Study abroad programs leave some students embittered

Editor’s note: This is the second in a five-part series exploring the disparities between how the College presents itself and the reality that students encounter on campus. In this article, The Dartmouth examines off-campus programs.

“The sociology department’s exchange program to Copenhagen is a waste of money and in need of thorough review,” Kapil Kale ’07 wrote in a column on The Dartmouth’s opinion page in October.

Kale, who participated in the University of Copenhagen exchange during Fall term, was not alone in expressing the negative sentiment.

Sociology professor John Campbell, who directs the department’s exchange program, received complaints within the first few weeks of the students’ arrival in Denmark. Criticism mainly concerned substandard accommodations and finances, as students found it unfair to pay full Dartmouth tuition to study at the university while resident students were attending the university free of charge.

Campbell, who has directed the program since its inception in 2000, said he did not receive complaints concerning the exchange until this year.

“This money thing has never come up before,” Campbell said.

The exchange program at the University of Copenhagen is just one example of an off-campus program that has drawn criticism from its participants, despite the College’s praise for the activities, in which half of all undergraduates participate at least once during their academic careers.

Maryanna Quigless ’07 said she felt unprepared when she arrived in Lyon for the French language study abroad program, where she said she was met with sub-par conditions.

“The school that we were at in Lyon was kind of dilapidated — we didn’t have heat for awhile and there were like 20 computers for 2,000 students,” Quigless said.

Housing was the problem for Kaethe Henning ’06, who participated in the London music foreign study program last spring. Henning, who lived in a dorm, said the facility’s dual role as a hostel was frustrating and disappointing.

While tuition was the major contention among the Copenhagen exchange students, they also expressed discontent with the quality of living conditions and the failure of the College to fully inform them of the independent nature of the program.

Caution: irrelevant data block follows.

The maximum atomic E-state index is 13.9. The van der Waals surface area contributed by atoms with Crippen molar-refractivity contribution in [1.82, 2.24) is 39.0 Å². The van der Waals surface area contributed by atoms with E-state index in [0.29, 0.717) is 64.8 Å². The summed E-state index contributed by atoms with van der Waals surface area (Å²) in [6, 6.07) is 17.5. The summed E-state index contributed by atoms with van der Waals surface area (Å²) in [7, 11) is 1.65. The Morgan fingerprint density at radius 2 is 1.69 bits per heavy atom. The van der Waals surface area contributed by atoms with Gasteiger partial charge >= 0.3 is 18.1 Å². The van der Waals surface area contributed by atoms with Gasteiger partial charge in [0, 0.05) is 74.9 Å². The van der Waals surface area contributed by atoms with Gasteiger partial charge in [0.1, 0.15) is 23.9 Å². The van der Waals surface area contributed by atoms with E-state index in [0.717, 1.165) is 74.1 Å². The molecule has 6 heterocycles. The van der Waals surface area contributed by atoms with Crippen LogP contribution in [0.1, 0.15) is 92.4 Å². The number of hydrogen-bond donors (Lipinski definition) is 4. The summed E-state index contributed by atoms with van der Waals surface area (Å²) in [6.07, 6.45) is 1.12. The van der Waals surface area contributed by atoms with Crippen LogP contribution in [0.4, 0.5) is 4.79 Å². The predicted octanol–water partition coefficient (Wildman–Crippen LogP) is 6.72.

Russell Lane ’06 said he felt that his experience on the Copenhagen exchange would have benefited from better coordination with the College.

“There was no contact person to go to for anything, which we really were not prepared to deal with,” Lane said. “It was almost like they just threw you there on your own without any preparation.”

Lane also suggested that Dartmouth students would have preferred to live together rather than be assigned separate housing.

While students often express criticism of their off-campus study, avid praise far outweighs complaints.

“The opportunities that you have, you couldn’t find anywhere else,” Henning said.

Attempting to take full advantage of the opportunity, Ariella Bernkopf ’06 is currently on her third off-campus program, studying at Keble College in Oxford after having spent previous terms on the government FSP in London and the Italian LSA-plus in Rome.

“As I see it, when else can I live in a foreign country for three months, soak up the culture and atmosphere and then go home?” Berknopf said. “I definitely think that our abroad programs are one of the best parts of Dartmouth.”

The College’s commitment to off-campus study is manifest in its Committee on Off-Campus Activities, which reviews programs on a regular basis, according to John Tansey, the executive director of Off-Campus Programs. The Student Assembly is also invested in study abroad and plans to release a review of all off-campus programs later this term.

Regarding the controversial sociology exchange, Campbell said he is working with Tansey and the University of Copenhagen to refine the program.

“I hear these students and we’re doing the best we can to solve their problems,” Campbell said.

Campbell stressed the necessity of students’ being aware of the independence of exchange programs, adding that it can strongly affect their choice in off-campus study.

“Unlike FSPs, which people have described to me as Dartmouth bubbles, ours is not that. Ours is intended for people who are sort of independently-minded,” Campbell said.

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